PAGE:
Audition (Uncut Special Edition) Review
Written by: cronenbergfan
Audition Uncut Special Edition run time: 115 min Dir: Takashi Miike. Having only discovered Asian-horror phenomenon about 5 years ago or so, I must admit I was bitten awfully hard by that bug. Through the recommendation of a friend, I was told that if I wanted to see the most outlandish and not necessarily for the squeamish-like films, I should set my sights on Takashi Miike. And so I did. My first experience with this director was Audition.
The film centers around Shigeharu Aoyama (Ryo Ishibashi), who is living alone with his son, Shigehiko (Tetsu Sawaki), after his wife, Ryoko (Miyuki Matsuda), passes away. After being goaded by Shigehiko, Shigeharu decides to remarry. So he then enlists the help of a movie producer friend, Yasuhisha Yoshikawa (Jun Kunimura), who sets up bogus auditions for a film. And this is basically the main plot and focus of the film.
I do not wish to ruin any other aspects of the film because they must be seen and experienced by the viewer to really have an effect. The plot plays out well and although some may critize Miike for just be a schlock director simply upping the ante on the Shock-and-Awe style of horror, I do not share those tags or labels for he certainly knows how to set a mood. I will, however, warn some of you that you may find the film drags along at times or that it may be a little TOO slow for you hardcore slasher-fan types, but as the saying goes: "all good things come to those who wait."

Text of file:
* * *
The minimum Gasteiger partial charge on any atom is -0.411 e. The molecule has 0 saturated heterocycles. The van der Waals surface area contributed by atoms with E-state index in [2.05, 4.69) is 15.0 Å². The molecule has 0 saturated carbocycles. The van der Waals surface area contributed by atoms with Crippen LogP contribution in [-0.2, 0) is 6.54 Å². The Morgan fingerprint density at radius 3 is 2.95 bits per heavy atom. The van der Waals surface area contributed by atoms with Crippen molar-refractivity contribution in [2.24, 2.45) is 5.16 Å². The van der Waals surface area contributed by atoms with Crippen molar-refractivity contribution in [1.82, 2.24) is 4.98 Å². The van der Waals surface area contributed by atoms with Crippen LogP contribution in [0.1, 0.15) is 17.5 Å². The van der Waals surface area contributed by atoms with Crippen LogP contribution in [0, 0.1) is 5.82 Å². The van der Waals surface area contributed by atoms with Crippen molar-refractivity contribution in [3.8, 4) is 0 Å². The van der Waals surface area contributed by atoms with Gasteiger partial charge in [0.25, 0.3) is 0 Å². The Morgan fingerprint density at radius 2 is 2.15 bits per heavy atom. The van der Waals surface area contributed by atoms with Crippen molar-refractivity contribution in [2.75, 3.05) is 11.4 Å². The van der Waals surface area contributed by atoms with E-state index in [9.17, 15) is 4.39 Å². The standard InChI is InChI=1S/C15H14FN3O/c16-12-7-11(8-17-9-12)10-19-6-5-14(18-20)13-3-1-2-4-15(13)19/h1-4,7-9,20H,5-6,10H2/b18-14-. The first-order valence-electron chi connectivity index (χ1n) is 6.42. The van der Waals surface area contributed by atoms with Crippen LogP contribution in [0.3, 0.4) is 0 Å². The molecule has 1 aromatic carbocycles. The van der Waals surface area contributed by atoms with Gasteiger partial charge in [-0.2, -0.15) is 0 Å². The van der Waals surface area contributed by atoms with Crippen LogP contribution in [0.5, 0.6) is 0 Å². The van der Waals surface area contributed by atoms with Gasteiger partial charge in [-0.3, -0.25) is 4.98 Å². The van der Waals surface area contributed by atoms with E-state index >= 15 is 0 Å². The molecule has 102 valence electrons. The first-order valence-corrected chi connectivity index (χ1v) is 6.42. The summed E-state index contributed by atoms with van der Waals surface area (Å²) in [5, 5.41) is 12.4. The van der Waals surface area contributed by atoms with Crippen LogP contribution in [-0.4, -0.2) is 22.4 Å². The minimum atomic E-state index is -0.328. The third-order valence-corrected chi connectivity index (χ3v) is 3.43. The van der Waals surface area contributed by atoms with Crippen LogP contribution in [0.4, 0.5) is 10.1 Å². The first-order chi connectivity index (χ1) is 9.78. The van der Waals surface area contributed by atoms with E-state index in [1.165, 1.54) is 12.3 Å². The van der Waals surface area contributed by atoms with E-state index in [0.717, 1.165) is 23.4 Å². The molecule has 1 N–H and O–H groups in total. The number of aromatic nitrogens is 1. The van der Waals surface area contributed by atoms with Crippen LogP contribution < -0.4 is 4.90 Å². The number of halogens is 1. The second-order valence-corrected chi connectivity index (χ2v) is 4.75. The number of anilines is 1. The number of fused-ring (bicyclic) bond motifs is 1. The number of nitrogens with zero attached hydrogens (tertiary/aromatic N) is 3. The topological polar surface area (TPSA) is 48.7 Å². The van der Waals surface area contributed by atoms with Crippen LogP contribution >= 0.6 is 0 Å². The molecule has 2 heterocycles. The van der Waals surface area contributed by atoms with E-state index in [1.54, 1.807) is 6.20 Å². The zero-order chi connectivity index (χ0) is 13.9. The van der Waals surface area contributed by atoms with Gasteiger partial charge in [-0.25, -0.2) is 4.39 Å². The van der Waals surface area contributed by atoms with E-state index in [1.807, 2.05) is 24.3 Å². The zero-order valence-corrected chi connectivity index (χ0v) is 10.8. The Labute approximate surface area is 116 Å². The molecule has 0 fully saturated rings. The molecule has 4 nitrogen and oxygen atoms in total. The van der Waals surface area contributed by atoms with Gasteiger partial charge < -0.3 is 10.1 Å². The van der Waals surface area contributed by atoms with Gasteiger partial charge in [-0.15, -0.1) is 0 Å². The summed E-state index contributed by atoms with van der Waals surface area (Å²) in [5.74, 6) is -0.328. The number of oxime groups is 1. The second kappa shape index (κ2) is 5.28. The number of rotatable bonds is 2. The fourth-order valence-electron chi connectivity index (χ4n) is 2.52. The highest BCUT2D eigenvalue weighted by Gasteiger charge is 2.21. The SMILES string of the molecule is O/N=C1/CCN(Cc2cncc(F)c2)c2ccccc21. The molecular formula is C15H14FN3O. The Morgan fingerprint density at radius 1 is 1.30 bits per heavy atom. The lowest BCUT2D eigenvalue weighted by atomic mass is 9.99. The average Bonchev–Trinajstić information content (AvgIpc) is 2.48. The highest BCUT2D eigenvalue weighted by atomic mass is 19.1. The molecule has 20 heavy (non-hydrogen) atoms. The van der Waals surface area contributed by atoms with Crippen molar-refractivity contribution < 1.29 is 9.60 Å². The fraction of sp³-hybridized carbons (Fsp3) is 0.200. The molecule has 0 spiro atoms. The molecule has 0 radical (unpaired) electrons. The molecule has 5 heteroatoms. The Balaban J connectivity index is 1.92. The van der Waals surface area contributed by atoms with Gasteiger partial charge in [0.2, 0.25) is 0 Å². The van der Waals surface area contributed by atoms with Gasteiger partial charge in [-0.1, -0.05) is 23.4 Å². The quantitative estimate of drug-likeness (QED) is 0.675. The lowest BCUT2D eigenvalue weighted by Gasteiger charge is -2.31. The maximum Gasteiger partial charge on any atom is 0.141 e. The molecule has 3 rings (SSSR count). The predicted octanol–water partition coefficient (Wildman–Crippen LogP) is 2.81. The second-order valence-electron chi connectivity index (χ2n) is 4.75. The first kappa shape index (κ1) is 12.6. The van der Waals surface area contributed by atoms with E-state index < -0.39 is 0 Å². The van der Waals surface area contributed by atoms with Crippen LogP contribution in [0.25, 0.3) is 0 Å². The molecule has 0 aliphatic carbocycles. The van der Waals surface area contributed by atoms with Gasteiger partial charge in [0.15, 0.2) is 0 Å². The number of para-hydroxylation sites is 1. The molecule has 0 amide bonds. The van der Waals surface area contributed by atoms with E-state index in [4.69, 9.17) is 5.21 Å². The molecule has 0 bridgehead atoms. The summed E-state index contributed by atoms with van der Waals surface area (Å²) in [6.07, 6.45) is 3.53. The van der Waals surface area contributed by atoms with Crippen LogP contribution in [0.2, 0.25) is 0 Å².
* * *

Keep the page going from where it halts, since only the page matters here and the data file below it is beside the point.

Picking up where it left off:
The overall experience for me was fantastic. It's very rare that a director manages to get performances from his actors and actresses that produce such profound emotions within the viewer, and the sounds and colors and foreboding gloom that permeates the screen may be hard to take for some, but for me it's tell-tale sign of a good director who knows how to use the tools available to him to their fullest! I cannot emphasize Miike's use of sounds enough, for if there's one thing that sticks with me about his work is his ear and knack for sounds.
I gave this film a 9 because it can be viewed over and over again and I still find key dialogue of little quirks in scenes that I had previously missed or paid little attention to, and the climax is just amazing; it has to be seen and seen again. Thanks to this flick, it set me on a path to collect and track down a bunch more of Miike's work, and so far I cannot get enough of him. Oh, on a side note, for all you Hostel fans, keep an eye out for Miike's cameo in the first Hostel.